Corporal Francis Pegahmagabow (1891-1952) is one of the most highly decorated aboriginal soldiers in Canadian military history. He was an Ojibwa from the Parry Island Band in Ontario who was awarded the Military Medal plus two bars for his battlefield service during the First World War. Pegahmagabow was one of only thirty-nine men in the entire Canadian Expeditionary Force to receive the Military Medal with two bars.

Peggy, as his fellow soldiers called him, enlisted in August 1914 and was part of the First Contingent of soldiers to go overseas. He sailed overseas with the 1st Battalion and was engaged in fierce fighting at the desperate trial-by-fire battle of 2nd Ypres in April 1915 where the Germans unleashed chlorine gas for the first time in the history of warfare.

Peggy survived even though the 1st Battalion lost almost half of its strength in three days of bitter fighting. The front returned to its static nature and soldiers dug deeper trenches to avoid the murderous artillery and sniper fire. Cpl Pegahmagabow soon acquired a fierce reputation among his fellow soldiers as a deadly sniper. Establishing himself behind the front lines or slowly worming his way into No Manís Land at night, Peggy would wait for German soldiers to show themselves. He proved to be an effective and deadly marksman, and quickly began to account for dozens of the enemy.

In addition to his role as a sniper, Peggy exhibited great battlefield bravery at the Battle of Mount Sorrel in June 1916 where he captured a large number of German prisoners. Several months later, while fighting on the Somme, he was wounded in the leg. Despite having clearly already done his duty in two years of difficult conditions, Peggy returned to his battalion. In November 1917, the 1st Battalion was again thrown into battle, this time in the soggy morass near the ruined village of Passchendaele. He won the first bar to his Military Medal here and the citation reads:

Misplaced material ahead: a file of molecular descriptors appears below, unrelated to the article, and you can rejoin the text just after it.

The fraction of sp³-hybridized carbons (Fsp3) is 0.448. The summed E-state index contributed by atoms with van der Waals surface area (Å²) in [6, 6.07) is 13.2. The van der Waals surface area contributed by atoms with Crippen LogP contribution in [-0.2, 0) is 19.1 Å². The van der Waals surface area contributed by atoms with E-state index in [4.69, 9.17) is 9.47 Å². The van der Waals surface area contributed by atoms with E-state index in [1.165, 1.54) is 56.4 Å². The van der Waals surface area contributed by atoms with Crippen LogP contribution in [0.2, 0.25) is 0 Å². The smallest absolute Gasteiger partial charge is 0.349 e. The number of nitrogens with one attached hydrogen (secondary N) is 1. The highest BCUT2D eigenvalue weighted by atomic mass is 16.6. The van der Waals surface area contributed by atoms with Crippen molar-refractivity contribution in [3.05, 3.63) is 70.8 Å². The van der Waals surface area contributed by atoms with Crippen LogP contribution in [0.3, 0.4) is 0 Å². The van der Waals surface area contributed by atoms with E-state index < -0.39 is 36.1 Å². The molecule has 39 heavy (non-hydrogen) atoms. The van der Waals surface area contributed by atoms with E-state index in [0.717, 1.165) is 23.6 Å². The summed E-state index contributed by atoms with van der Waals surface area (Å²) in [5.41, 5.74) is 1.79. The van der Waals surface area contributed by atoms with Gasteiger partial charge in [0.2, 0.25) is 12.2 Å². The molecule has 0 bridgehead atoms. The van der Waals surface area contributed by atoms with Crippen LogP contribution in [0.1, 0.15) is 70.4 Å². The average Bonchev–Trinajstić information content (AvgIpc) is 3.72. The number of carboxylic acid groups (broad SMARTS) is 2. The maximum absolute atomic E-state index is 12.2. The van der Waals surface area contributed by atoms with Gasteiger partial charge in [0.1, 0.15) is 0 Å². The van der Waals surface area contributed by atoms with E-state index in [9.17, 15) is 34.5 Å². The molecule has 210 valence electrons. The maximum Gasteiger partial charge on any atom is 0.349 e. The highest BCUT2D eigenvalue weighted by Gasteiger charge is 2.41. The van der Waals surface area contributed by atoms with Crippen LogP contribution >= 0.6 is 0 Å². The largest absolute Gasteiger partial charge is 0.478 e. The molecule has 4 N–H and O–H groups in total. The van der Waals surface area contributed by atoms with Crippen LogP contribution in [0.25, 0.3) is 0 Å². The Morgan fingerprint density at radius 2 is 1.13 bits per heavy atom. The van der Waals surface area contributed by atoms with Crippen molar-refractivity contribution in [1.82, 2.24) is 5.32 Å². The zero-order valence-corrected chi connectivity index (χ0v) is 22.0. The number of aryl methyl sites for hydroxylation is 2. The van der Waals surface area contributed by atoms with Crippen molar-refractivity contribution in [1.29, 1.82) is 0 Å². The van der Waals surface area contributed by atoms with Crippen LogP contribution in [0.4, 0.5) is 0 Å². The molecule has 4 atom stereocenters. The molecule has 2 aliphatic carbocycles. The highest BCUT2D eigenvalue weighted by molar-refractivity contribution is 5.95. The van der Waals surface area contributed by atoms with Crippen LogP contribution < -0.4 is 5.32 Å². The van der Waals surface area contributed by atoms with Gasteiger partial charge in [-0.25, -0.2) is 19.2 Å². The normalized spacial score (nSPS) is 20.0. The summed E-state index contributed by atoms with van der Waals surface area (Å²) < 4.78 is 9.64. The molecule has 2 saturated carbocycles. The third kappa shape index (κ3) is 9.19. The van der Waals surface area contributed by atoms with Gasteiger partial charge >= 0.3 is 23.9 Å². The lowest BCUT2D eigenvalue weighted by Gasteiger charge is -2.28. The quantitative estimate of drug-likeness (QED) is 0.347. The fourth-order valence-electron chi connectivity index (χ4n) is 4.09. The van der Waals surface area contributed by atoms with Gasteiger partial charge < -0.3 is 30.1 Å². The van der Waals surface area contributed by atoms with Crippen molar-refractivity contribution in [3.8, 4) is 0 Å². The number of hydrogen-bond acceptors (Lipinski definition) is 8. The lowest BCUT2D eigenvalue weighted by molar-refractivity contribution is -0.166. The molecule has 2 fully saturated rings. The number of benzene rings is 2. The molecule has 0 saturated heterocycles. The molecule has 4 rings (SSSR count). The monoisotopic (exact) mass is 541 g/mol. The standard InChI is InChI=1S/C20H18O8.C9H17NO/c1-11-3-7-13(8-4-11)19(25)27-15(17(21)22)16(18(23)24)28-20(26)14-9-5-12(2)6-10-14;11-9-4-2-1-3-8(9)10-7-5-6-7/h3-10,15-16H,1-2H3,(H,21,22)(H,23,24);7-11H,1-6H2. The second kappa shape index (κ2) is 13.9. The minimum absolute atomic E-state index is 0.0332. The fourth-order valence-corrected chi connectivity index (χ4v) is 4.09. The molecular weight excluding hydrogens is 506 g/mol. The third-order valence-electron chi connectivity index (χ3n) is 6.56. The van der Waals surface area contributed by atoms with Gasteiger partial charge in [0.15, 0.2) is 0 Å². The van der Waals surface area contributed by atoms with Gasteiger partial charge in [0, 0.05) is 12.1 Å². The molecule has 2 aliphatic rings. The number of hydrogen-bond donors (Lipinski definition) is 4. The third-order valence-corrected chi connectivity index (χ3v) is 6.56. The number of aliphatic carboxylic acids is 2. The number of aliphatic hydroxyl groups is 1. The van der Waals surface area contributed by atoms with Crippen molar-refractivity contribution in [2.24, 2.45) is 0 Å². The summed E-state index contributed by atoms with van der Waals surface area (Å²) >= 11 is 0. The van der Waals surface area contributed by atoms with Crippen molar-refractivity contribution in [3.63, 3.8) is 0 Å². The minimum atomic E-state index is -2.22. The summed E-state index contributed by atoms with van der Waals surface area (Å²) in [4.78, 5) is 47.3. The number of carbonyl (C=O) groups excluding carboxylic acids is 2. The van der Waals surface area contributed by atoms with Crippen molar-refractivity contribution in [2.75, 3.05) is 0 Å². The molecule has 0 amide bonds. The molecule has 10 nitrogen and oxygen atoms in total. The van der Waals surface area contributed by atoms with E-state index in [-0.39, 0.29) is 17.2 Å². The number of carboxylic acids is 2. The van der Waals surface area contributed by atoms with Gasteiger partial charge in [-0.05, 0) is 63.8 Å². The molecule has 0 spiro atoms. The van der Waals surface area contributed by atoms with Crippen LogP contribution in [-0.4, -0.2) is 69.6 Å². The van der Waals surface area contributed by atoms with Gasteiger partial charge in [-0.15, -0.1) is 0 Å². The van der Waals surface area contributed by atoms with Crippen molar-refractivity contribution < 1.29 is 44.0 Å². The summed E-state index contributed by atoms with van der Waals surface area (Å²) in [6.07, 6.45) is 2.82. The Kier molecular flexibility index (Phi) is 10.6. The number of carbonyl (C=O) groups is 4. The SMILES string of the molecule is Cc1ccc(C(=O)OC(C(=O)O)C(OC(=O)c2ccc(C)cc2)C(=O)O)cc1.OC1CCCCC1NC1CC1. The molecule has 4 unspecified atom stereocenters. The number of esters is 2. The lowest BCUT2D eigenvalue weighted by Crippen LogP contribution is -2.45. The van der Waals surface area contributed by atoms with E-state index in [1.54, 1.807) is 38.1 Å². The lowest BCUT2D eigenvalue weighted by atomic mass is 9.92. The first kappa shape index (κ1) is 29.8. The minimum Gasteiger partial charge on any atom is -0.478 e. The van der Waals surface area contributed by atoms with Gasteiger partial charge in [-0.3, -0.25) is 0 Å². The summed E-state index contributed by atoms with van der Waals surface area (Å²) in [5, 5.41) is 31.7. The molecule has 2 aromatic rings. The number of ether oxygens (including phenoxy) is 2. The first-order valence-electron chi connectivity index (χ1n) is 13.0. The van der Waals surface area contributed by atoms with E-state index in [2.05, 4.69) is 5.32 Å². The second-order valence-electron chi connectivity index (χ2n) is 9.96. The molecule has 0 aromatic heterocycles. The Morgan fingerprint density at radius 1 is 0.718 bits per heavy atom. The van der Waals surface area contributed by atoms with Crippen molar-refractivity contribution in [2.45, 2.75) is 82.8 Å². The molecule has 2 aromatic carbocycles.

At Passchendaele Nov. 6th/7th, 1917, this NCO [non-commissioned officer] did excellent work. Before and after the attack he kept in touch with the flanks, advising the units he had seen, this information proving the success of the attack and saving valuable time in consolidating. He also guided the relief to its proper place after it had become mixed up.

Passchendaele was a battle of nightmarish conditions. Pegahmagabow would have spent the battle racing over land through the quagmire of mud under a hail of shrapnel fire. With the regular severing of telephone wires by artillery fire, it was only through the bravery of runners and scouts like Peggy that those in the rear had any hope of assisting the fighting men at the "sharp end" of battle. Through courage and determination, the Canadians eventually captured Passchendaele ridge, a position that had eluded the rest of the British Army for three months.

Pegahmagabow was one of those rare Canadian soldiers who enlisted in 1914 and fought to the end of the war. Throughout his service at the front, he became Canadaís premier sniper of the war. Although there are no exact figures recorded, accounts of his "kills" vary to as high as 378.

Pegahmagabow returned to Canada in 1919 and lived on Parry Island. He continued to serve with the Algonquin [Militia] Regiment. From 1921 to 1925, Pegahmagabow was chief of the Parry Island Band, and a councillor from 1933 to 1936. His son, Duncan, recounted that Peggy always felt "very strongly about his country." He was also remembered for ensuring that the culture of his people was not lost and, while chief, he encouraged the study and practice of the bandís traditions. He is a member of Canadaís Indian Hall of Fame and died in 1952.